Almost every American school child was taught to celebrate Christopher Columbus’ “discovery” of the Americas. However, Columbus was not a hero in the late 1400s, nor should he be idolized in the 21st century.
In fact, for Native Americans across the nation, Columbus is remembered as perpetrator of immense violence. In 1937, Columbus Day (Oct. 12 this year) became a federal holiday. But Columbus never set foot in North America. So, why does the U.S. celebrate a violent man who got lost in the Caribbean, instead of the people who have loved and protected this land for longer than the existence of America?
In recent weeks, South Carolinians and Americans across the country witnessed the powerful manifestations of the Black Lives Matter Movement. The RNC passed a resolution to preserve Columbus Day that encouraged “public educational institutions to celebrate Columbus’ unparalleled contributions to human connectedness, role in the creation of America.”
However, Columbus, whose travel was restricted to the Caribbean, left a legacy of enslavement, brutality and death of Indigenous people. It is a critical time in America that requires us to (re)focus on the racial and ethnic inequalities in our society. In this moment, we must emphasize that Black and Indigenous fights for justice and equality are intertwined and should not be treated as separate struggles.
Native Americans in South Carolina and across the continent, including my own nation, the Catawbas, have long suffered violence at the hands of Anglo-Americans. Today, Native Americans experience police brutality at a higher rate than other racial or ethnic group in the U.S. Violence against Native American women and girls is a crisis in our nation, with females being 10 times more likely to be killed compared to the average national murder rate. Federal and state governments continue to take Native American children from their families and communities. These disparities are especially urgent right now as Native communities grapple with COVID-19.
Central to Native American’s struggle for justice is our fight to be visible to the general public so that we can begin to address these many crises. Most of South Carolina's Native people are largely ignored in discussions of violence, incarceration, voting rights and health care data. We are treated as “invisible” because we are the 1% minority.
The combination of being a minority population and the pervasive stereotypical representations of Native people make it hard for many to recognize contemporary Native folks. Thus, we are often overlooked.
Major agencies do not produce data about our populations, which in turn decreases awareness of the systemic effects of health, criminal justice, food insecurity, economic development and educational attainment. Even more, the marginalization of the state's Native Americans makes it harder for us to get state leaders to hear us because we do not have the numbers or the data to make our voices heard.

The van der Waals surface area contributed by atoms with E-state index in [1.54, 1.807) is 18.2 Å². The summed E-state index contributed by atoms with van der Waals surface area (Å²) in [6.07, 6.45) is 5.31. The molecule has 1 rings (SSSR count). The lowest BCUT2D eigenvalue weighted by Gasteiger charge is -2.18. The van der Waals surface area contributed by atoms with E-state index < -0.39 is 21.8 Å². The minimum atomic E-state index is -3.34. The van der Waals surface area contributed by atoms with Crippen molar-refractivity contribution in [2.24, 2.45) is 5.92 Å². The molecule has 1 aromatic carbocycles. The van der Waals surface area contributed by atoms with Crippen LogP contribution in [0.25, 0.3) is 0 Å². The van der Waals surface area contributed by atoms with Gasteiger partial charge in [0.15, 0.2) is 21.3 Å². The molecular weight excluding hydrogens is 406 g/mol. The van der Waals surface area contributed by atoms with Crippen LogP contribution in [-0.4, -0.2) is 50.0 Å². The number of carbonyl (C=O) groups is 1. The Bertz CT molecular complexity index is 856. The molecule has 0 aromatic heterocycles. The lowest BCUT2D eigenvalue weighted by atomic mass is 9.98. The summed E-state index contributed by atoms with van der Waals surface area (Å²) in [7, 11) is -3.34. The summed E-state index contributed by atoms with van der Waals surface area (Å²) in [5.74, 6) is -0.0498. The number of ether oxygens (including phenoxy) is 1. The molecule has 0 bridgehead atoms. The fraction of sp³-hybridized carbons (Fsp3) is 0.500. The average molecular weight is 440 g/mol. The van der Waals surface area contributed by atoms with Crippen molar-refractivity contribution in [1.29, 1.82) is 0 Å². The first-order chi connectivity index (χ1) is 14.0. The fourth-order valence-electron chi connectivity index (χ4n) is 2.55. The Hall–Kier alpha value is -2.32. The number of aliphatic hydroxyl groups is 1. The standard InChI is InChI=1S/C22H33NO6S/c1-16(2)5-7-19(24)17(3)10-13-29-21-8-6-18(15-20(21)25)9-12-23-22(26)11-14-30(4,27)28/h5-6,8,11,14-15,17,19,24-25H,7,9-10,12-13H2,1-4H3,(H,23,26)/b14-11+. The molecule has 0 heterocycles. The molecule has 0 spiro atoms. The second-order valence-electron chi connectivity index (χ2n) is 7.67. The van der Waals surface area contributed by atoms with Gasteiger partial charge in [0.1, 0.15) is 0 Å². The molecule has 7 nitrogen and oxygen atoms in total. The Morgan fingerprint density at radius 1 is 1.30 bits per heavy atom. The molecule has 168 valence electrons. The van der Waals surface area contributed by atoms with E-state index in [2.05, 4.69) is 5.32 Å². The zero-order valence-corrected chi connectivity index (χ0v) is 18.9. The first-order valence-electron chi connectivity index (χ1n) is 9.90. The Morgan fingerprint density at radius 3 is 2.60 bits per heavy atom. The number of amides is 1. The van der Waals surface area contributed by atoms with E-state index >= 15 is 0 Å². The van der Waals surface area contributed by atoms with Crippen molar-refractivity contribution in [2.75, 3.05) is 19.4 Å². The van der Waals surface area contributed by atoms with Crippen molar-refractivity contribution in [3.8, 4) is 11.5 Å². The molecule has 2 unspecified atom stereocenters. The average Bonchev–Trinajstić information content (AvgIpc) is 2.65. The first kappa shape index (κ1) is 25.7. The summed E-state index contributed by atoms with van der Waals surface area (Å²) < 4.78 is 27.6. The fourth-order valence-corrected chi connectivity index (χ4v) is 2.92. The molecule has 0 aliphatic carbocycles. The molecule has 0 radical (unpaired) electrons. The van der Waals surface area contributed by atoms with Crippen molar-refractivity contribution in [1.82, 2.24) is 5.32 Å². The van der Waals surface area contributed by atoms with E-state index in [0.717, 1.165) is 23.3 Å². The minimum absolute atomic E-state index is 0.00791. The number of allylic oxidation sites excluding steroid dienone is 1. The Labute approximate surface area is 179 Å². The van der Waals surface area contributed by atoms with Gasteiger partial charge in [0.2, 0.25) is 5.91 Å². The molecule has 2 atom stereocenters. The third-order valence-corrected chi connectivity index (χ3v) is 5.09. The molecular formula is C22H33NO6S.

So, let’s fix this invisibility by helping provide public commemorations of Native people instead of reserving space only for great, and not-so-great, white men.
After all, the Indigenous people in South Carolina contributed to the creation and development of this state. Our rich history began long before European encroachment and settlement. Thousands of years before contact with Europeans, Indigenous peoples built vast empires that had functioning governments, agriculture, commerce and diverse cultures. Most people never learn about this history. We’ve changed over the centuries, but we are still here and we still love and contribute to this land!
All across the country there have been calls to remove statues and monuments to oppressors and to rethink the way we commemorate history. Here we have an opportunity to do this and to support a public commemoration of the true values of South Carolinians.
Let’s replace Columbus with a commemoration of Native people that showcases the vibrant and beautiful contemporary Native communities that make this state great. In Columbia, the Columbus statue was temporarily removed on June 12, 2020. In Virginia and other states, Columbus statues have been destroyed or removed. At least eight states and over 130 cities across 34 states have adopted Indigenous Peoples Day.
South Carolina, let’s not be left behind. Instead of celebrating a false hero and a man who never even came to mainland North America, a man who murdered, stole and started the genocide of millions of Indigenous people, let’s pick something truly worth celebrating.
We should memorialize the history of this land and its first peoples and call on the State of South Carolina to replace Columbus Day with Indigenous Peoples Day. South Carolina, let’s learn some new history and erect a new monument on the Statehouse grounds to recognize the contributions of Native American people to our state.
Brooke Bauer, Ph.D., is a citizen of Catawba Nation, co-director of Native American Studies at USC Lancaster and professor of Native American history, U.S. history and American women’s history at USCL.